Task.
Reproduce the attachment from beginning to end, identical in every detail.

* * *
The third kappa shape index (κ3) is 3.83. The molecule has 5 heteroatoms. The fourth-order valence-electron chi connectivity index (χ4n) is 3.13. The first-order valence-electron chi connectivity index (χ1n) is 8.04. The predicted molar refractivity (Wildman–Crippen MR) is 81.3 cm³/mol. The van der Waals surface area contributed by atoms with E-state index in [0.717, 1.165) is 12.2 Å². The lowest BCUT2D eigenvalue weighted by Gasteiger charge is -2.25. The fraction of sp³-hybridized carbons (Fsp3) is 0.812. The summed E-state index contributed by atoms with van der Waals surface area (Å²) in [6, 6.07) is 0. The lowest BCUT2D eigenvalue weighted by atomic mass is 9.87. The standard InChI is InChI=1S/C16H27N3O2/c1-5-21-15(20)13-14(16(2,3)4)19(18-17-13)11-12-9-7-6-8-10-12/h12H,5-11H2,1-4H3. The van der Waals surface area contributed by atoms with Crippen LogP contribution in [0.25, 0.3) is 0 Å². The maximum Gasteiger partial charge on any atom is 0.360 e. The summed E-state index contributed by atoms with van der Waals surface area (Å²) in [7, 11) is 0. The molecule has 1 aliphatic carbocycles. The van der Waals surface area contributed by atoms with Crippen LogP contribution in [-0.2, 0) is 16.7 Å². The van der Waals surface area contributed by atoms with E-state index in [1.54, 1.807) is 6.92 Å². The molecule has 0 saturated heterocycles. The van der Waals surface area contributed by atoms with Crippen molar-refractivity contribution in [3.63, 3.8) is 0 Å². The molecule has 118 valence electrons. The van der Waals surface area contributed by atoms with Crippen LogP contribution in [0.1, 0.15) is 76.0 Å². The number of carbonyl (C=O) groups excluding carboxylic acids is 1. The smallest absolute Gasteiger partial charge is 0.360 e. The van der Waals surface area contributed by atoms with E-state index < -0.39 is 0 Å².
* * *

The third kappa shape index (κ3) is 3.83. The molecule has 5 heteroatoms. The fourth-order valence-electron chi connectivity index (χ4n) is 3.13. The first-order valence-electron chi connectivity index (χ1n) is 8.04. The predicted molar refractivity (Wildman–Crippen MR) is 81.3 cm³/mol. The van der Waals surface area contributed by atoms with E-state index in [0.717, 1.165) is 12.2 Å². The lowest BCUT2D eigenvalue weighted by Gasteiger charge is -2.25. The fraction of sp³-hybridized carbons (Fsp3) is 0.812. The summed E-state index contributed by atoms with van der Waals surface area (Å²) in [6, 6.07) is 0. The lowest BCUT2D eigenvalue weighted by atomic mass is 9.87. The standard InChI is InChI=1S/C16H27N3O2/c1-5-21-15(20)13-14(16(2,3)4)19(18-17-13)11-12-9-7-6-8-10-12/h12H,5-11H2,1-4H3. The van der Waals surface area contributed by atoms with Crippen LogP contribution in [0.25, 0.3) is 0 Å². The maximum Gasteiger partial charge on any atom is 0.360 e. The summed E-state index contributed by atoms with van der Waals surface area (Å²) in [7, 11) is 0. The molecule has 1 aliphatic carbocycles. The van der Waals surface area contributed by atoms with Crippen LogP contribution in [-0.2, 0) is 16.7 Å². The van der Waals surface area contributed by atoms with E-state index in [1.54, 1.807) is 6.92 Å². The molecule has 0 saturated heterocycles. The van der Waals surface area contributed by atoms with Crippen molar-refractivity contribution in [3.63, 3.8) is 0 Å². The molecule has 118 valence electrons. The van der Waals surface area contributed by atoms with Crippen LogP contribution in [0.1, 0.15) is 76.0 Å². The number of carbonyl (C=O) groups excluding carboxylic acids is 1. The smallest absolute Gasteiger partial charge is 0.360 e. The van der Waals surface area contributed by atoms with E-state index < -0.39 is 0 Å².